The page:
Google is as tied to Samsung as Samsung is to them. Until the last 2 years, Samsung was the only one making money selling Android. Now, we have a few chinese makers also making a few percent, while Samsung makes about 10% and Apple 90% of all mobile phone profits.


Samsung phones still come with garbage bloatware. I love the hardware but the first time I do whenever I upgrade to Galaxy Sn+1 is throw a custom ROM on it.


> not sure what other OS Samsung would have switched to

They may have invested more into Tizen: https://en.wikipedia.org/wiki/Tizen


I've owned multiple iPhones and about a dozen Androids. I loved the Nexus and to this day it was my favorite smartphone.


Yeah. I've got plenty of criticism for Google. But not this. Google isn't in the business of "trading" businesses to flip them for profit.

It's a 100x more plausible that they went in with optimism, and got snagged by something unanticipated. And what's more unanticipated yet powerful, than not a law, but a competitor with deep political and financial leverage in your company's markets? Those kind of power plays happen all the time in the advertiser and entertainment world.


Unanticipated that Samsung would freakout at a competitor directly from Google itself?

I remember a lot of talk about Samsung's Tizen operating system around then, so the most plausible explanation to me was that Google bought Motorola specifically to keep Samsung inline with a more stock android, end results hold up to that as well.

Of course it's always hard to figure out cause and effect, but Google never even appeared to go all in with Motorola on hardware beyond the initial purchase... smelled like a ploy.


its much more plausible that they initially treated moto as any other android vendor, and now they are willing to treat their internal hardware division as someone who gets exclusive features and special treatment, as they have with pixel.

i think google made a mistake not turning moto into googles flagship hardware, similar to the surface/dell/hp/lenovo relationship. intel does the same thing with nucs.


Interesting about the Samsung thing as only two months after Google bought Motorola and two weeks after Samsung announced the Galaxy 4 Google/Moto sent me email re: building my tech into the Moto X. My startup SpeakerBlast forces multiple devices to play the same audio in sync and Samsung just announced that feature (Group Play) in the Galaxy S4. At a meeting with them in SunnyVale I thought I finally hit the start-up jackpot.....

https://ryanspahn.com/my-google-NDA-experience.html


I've never believed that rumor of Samsung threatening to drop Android simply because it would have been financial suicide for their smartphone division. They currently have about 23% of the worldwide smartphone market and if they were to ever leave their marketshare would quickly be scooped up by other Android OEM's. Consumers want their Google Maps, Waze, Play Store and other Google services and for Samsung to think they would retain their marketshare by selling phones devoid of these services would be very shortsighted.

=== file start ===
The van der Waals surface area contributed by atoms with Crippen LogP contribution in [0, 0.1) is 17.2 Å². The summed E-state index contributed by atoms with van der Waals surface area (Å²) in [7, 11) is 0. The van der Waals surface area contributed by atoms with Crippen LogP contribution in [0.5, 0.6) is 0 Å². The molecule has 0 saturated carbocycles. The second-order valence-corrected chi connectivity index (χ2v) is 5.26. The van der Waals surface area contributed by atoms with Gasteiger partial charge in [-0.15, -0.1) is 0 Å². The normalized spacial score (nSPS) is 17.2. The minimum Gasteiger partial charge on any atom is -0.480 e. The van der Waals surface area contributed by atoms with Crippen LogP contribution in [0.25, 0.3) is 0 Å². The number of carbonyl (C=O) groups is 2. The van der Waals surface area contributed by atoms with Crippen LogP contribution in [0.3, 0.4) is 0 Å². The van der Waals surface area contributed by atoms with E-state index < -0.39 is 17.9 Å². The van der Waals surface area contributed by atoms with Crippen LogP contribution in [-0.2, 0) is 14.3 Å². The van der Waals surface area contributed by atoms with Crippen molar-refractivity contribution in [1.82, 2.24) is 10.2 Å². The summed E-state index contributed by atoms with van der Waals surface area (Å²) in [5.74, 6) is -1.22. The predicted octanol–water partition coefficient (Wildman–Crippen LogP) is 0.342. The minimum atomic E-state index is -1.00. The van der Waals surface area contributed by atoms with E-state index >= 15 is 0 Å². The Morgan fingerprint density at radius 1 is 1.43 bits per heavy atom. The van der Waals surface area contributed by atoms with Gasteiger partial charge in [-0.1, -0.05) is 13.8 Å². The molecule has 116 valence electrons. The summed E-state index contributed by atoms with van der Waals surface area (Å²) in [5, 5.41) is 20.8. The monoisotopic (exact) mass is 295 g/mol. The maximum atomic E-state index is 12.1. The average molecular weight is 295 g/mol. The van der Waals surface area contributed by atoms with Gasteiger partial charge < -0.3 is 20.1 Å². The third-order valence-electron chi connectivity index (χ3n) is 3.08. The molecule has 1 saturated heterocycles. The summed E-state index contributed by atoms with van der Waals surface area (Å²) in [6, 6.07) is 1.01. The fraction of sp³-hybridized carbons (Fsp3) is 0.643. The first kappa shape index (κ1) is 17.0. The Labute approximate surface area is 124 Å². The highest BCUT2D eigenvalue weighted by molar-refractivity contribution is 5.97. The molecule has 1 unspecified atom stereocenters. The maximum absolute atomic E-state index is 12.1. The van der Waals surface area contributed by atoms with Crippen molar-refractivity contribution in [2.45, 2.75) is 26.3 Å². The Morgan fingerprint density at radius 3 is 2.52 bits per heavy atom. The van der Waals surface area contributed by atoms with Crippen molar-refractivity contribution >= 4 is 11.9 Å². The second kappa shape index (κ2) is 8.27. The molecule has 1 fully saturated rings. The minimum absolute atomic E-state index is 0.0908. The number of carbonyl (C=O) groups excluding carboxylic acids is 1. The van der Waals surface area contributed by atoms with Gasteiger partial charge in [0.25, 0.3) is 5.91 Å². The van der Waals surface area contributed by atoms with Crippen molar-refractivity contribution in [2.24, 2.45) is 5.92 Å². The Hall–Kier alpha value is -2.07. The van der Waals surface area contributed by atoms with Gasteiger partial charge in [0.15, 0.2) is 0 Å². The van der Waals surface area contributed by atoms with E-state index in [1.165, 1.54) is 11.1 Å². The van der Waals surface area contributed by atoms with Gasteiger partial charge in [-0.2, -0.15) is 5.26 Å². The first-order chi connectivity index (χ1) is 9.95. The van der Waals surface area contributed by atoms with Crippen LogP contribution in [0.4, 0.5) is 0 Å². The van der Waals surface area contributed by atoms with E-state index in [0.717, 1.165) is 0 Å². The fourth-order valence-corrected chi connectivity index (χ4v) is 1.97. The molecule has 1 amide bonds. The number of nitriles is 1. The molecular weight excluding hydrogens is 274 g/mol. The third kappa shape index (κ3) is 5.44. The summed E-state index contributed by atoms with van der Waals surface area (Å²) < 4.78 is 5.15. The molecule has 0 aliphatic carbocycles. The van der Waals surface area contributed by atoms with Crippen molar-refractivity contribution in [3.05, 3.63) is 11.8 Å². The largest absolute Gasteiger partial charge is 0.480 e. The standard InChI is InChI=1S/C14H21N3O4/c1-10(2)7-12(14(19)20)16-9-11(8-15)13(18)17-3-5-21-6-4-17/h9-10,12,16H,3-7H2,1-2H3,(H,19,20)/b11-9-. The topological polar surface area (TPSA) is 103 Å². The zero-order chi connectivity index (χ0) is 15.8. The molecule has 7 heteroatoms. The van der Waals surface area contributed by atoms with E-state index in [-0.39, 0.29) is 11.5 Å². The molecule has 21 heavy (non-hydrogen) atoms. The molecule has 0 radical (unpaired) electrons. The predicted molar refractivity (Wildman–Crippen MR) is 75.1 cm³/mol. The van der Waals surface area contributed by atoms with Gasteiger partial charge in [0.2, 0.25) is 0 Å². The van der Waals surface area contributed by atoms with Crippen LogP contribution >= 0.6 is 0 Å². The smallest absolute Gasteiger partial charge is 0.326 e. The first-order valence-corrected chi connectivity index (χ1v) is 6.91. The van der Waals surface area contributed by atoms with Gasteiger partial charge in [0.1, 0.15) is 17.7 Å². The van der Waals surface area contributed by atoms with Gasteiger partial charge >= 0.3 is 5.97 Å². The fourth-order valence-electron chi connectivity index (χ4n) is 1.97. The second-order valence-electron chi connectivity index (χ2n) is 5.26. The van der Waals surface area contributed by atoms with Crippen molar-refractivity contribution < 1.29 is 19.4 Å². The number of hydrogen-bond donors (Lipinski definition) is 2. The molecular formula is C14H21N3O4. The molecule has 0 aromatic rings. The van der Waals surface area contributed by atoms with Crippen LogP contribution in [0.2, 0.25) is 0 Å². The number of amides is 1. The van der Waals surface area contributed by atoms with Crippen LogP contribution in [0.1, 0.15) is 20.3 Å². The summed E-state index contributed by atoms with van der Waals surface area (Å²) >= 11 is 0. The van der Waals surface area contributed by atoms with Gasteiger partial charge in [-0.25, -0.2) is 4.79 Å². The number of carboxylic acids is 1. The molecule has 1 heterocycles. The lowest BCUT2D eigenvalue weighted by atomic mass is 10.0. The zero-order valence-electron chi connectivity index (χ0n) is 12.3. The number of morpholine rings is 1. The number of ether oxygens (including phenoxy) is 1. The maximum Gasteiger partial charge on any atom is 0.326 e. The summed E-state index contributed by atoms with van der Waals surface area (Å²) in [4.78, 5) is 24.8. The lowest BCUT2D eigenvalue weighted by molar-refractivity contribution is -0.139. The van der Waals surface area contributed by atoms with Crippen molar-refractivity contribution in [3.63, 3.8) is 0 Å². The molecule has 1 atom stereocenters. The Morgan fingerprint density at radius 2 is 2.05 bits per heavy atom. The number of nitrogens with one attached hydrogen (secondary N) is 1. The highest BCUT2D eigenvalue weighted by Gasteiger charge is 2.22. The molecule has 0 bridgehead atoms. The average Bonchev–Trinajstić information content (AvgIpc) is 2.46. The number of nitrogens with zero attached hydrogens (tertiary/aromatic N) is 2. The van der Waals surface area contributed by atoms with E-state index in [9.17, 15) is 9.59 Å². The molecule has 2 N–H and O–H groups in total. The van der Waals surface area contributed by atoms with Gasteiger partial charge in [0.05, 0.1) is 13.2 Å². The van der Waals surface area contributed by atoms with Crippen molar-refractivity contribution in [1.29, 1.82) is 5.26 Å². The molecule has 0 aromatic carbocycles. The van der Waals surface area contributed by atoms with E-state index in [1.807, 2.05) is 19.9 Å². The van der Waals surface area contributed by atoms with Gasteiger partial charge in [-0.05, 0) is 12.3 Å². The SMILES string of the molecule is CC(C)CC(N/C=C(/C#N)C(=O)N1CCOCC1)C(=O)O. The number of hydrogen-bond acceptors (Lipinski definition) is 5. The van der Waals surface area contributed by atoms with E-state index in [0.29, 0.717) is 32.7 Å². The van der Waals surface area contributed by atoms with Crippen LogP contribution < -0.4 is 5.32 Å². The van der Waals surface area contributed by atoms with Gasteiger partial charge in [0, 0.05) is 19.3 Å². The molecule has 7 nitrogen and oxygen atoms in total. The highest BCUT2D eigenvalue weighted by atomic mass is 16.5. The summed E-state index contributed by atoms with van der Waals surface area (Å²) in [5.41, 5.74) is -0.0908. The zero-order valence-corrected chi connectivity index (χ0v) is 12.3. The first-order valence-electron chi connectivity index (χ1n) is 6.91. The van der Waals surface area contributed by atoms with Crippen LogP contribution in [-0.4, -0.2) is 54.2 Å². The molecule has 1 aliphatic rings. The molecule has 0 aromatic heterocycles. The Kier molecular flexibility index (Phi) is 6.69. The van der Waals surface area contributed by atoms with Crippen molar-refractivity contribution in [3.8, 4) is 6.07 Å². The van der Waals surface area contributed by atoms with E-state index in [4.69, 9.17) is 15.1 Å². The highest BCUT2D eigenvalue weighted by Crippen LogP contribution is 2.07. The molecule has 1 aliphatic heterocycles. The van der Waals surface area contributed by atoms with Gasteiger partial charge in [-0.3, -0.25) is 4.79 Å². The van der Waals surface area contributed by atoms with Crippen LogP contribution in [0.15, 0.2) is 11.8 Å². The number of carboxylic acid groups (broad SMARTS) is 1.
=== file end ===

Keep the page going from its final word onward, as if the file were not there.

Perhaps Samsung believes if Google manufactured its own phones, Samsung's smartphone might as well be finished in a couple of years anyway - Google could gain some market share then eventually discontinue updating Android for other manufacturers. Then Samsung would truly be on its own.


On the one hand, this makes total sense to me. On the other, how could Google not have sounded out their partners before deciding to compete with them? When you buy something for $12 billion, hopefully there's a little forethought involved.

Also, does anybody know what the Motorola acquisition and sale cost them? They kept pieces of it, so I can't tell right away how it worked out.


Pretty sure that rumor is incorrect. Google just had strong aversion to losing hundreds of millions of dollars per quarter, and bifurcating its workforce into haves and have nots. The bifurcation problem is now solved with the Alphabet reorg. The loss problem very much remains.


Not sure if that's the case. Samsung was always developing Android and Windows based mobile devices -- though Android was selling in much larger quantity.

Both Moto and HTC were/are way past their prime and I personally think Google should just let it die and pick up distressed assets at bargain price when it goes belly up.

It'd be also interesting if Samsung would drop Android altogether and starts using MS mobile OS.


Samsung also has their own OS, Tizen, which seems like a hedge against Google. I'd be curious to know what it would take for them to pull the trigger and make it the default OS in the Galaxy line.


> just let it die and pick up distressed assets at bargain price when it goes belly up.

Doing that would mean that all the experience that could have been part of the deal will already be gone.